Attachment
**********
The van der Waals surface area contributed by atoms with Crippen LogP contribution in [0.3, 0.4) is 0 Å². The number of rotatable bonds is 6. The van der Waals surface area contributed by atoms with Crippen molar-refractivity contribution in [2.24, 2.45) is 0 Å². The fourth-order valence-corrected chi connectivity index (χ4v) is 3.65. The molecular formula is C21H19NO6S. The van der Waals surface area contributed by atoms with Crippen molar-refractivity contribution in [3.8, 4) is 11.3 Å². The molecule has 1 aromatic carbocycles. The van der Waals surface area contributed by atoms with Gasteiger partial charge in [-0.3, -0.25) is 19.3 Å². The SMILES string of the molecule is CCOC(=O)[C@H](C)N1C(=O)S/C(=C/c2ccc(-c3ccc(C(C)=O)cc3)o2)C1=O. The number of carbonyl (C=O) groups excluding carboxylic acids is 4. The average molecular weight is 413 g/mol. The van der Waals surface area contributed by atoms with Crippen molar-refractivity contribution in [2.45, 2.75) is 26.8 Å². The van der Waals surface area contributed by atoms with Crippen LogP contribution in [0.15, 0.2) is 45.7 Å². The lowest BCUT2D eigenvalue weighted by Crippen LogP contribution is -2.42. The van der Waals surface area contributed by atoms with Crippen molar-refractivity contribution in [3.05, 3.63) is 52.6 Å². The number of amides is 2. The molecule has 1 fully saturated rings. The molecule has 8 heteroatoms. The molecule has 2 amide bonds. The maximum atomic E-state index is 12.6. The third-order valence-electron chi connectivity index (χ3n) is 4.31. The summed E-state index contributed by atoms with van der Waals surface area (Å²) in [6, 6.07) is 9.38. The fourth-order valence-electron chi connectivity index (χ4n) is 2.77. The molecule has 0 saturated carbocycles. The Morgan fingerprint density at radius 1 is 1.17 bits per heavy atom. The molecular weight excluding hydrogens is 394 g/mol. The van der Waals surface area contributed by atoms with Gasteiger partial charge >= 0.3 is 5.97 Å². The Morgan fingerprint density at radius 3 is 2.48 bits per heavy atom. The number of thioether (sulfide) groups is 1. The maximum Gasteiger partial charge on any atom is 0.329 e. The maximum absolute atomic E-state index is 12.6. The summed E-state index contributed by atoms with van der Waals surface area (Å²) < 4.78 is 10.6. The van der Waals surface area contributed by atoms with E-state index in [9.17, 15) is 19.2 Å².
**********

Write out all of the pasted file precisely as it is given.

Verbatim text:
The van der Waals surface area contributed by atoms with Crippen LogP contribution in [0.3, 0.4) is 0 Å². The number of rotatable bonds is 6. The van der Waals surface area contributed by atoms with Crippen molar-refractivity contribution in [2.24, 2.45) is 0 Å². The fourth-order valence-corrected chi connectivity index (χ4v) is 3.65. The molecular formula is C21H19NO6S. The van der Waals surface area contributed by atoms with Crippen molar-refractivity contribution in [3.8, 4) is 11.3 Å². The molecule has 1 aromatic carbocycles. The van der Waals surface area contributed by atoms with Gasteiger partial charge in [-0.3, -0.25) is 19.3 Å². The SMILES string of the molecule is CCOC(=O)[C@H](C)N1C(=O)S/C(=C/c2ccc(-c3ccc(C(C)=O)cc3)o2)C1=O. The number of carbonyl (C=O) groups excluding carboxylic acids is 4. The average molecular weight is 413 g/mol. The van der Waals surface area contributed by atoms with Crippen molar-refractivity contribution in [2.45, 2.75) is 26.8 Å². The van der Waals surface area contributed by atoms with Crippen LogP contribution in [0.15, 0.2) is 45.7 Å². The lowest BCUT2D eigenvalue weighted by Crippen LogP contribution is -2.42. The van der Waals surface area contributed by atoms with Crippen molar-refractivity contribution in [3.05, 3.63) is 52.6 Å². The number of amides is 2. The molecule has 1 fully saturated rings. The molecule has 8 heteroatoms. The molecule has 2 amide bonds. The maximum atomic E-state index is 12.6. The third-order valence-electron chi connectivity index (χ3n) is 4.31. The summed E-state index contributed by atoms with van der Waals surface area (Å²) in [6, 6.07) is 9.38. The fourth-order valence-electron chi connectivity index (χ4n) is 2.77. The molecule has 0 saturated carbocycles. The Morgan fingerprint density at radius 1 is 1.17 bits per heavy atom. The molecular weight excluding hydrogens is 394 g/mol. The van der Waals surface area contributed by atoms with Gasteiger partial charge >= 0.3 is 5.97 Å². The Morgan fingerprint density at radius 3 is 2.48 bits per heavy atom. The number of thioether (sulfide) groups is 1. The maximum Gasteiger partial charge on any atom is 0.329 e. The maximum absolute atomic E-state index is 12.6. The summed E-state index contributed by atoms with van der Waals surface area (Å²) < 4.78 is 10.6. The van der Waals surface area contributed by atoms with E-state index in [9.17, 15) is 19.2 Å².